2014 26/03

Learning to Play

The majority of the first 7.5 years of our parenting life, our family lived in a condo surrounded by a neighborhood in our suburban town. “Play” consisted of deliberate trips to the local parks or indoor play areas or activities in the small yard or riding bikes around our cul-du-sac.

All toys needed to be picked up and put away at the end of playtime (per the associations rules) and all outdoor activities needed to be parent-supervised, because, heaven forbid the adults on our street actually watch for kids as they were driving through. It all became more of a nuisance than fun. For any of us.

Now we live on ten acres of semi-wooded land with very few neighbors. A kid’s paradise! And, yet, I’m finding that we are having to teach our kids what it means to play. What it means to explore. What it means to be a kid.

They are constantly looking to me for direction as to what they should do during the day. What now? What’s next? And, for fear they might miss out on something, they keep their area of play right next to me.

I grew up very differently than my kids. Rarely did we have adult supervision outside of school. We explored the woods around our house. Climbed trees. Created forts out of junk. Explored an orchard by an old, run-down farmhouse that we were convinced was haunted. Swam in a river that required wearing shoes because the riverbed was covered in sharp rocks and broken glass.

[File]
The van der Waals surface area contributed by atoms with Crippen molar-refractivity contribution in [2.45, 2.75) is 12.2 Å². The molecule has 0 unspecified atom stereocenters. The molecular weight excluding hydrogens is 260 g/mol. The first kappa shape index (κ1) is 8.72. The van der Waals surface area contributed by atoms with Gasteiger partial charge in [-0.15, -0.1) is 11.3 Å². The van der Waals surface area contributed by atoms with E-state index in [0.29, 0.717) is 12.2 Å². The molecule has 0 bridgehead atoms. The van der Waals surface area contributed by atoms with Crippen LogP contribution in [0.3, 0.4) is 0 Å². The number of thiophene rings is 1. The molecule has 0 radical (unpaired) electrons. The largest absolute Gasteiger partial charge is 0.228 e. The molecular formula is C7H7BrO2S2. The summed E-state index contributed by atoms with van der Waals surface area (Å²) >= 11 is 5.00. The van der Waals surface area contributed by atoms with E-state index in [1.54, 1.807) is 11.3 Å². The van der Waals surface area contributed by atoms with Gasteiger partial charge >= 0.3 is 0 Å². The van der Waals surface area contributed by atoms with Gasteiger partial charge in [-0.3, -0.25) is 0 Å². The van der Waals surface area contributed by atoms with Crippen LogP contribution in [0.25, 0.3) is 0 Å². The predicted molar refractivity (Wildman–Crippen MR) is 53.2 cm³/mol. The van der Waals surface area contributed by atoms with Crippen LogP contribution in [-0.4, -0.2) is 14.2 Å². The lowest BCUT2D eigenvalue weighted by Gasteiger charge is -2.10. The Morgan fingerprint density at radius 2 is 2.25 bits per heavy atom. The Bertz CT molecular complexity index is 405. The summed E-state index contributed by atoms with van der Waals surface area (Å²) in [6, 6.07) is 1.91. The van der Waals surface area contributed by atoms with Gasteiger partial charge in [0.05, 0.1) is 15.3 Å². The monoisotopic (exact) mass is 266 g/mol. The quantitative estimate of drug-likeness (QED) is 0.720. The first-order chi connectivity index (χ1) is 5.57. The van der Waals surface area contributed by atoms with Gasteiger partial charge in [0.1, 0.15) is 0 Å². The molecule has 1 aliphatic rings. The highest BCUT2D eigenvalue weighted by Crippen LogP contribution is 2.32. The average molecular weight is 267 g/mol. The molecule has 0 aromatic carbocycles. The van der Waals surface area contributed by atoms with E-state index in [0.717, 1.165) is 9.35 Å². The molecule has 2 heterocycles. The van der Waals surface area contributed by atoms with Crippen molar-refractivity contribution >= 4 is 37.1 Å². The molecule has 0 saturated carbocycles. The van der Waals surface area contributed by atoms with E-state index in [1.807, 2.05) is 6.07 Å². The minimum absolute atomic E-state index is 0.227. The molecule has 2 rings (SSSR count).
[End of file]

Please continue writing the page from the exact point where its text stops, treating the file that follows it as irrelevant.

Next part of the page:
We rode our bikes, without helmets, seven miles (partly down a busy highway) to the bar our grandparents owned and lived above. We rode in the back of pick-up trucks. Without seat belts. Drove four-wheelers and three-wheelers (also known as the death machine) and only strapped on helmets when friends were over.

We jumped from swings only when it reached it’s highest point. We only got off the spinning metal merry-go-round when we flew off or needed to puke.

We were kids. Sometimes I’m not sure how we survived some of those things and can only credit it to the grace of God. But we did. And I wouldn’t change it.

With the weather {slowly} warming up here, we are changing up the rules. TV, iPads and handheld games will only be used on rainy days. Playdates, trips to the park, and days at the beach will be special outings, not every week occurrences. I want them to experience true boredom so they can begin to appreciate everything they actually have around them and begin to unlock all the possibilities.

I want to reconvene at dinner time and hear about all their adventures that day, as they brush off their dirty clothes and wipe the sweat from their sun-kissed faces.

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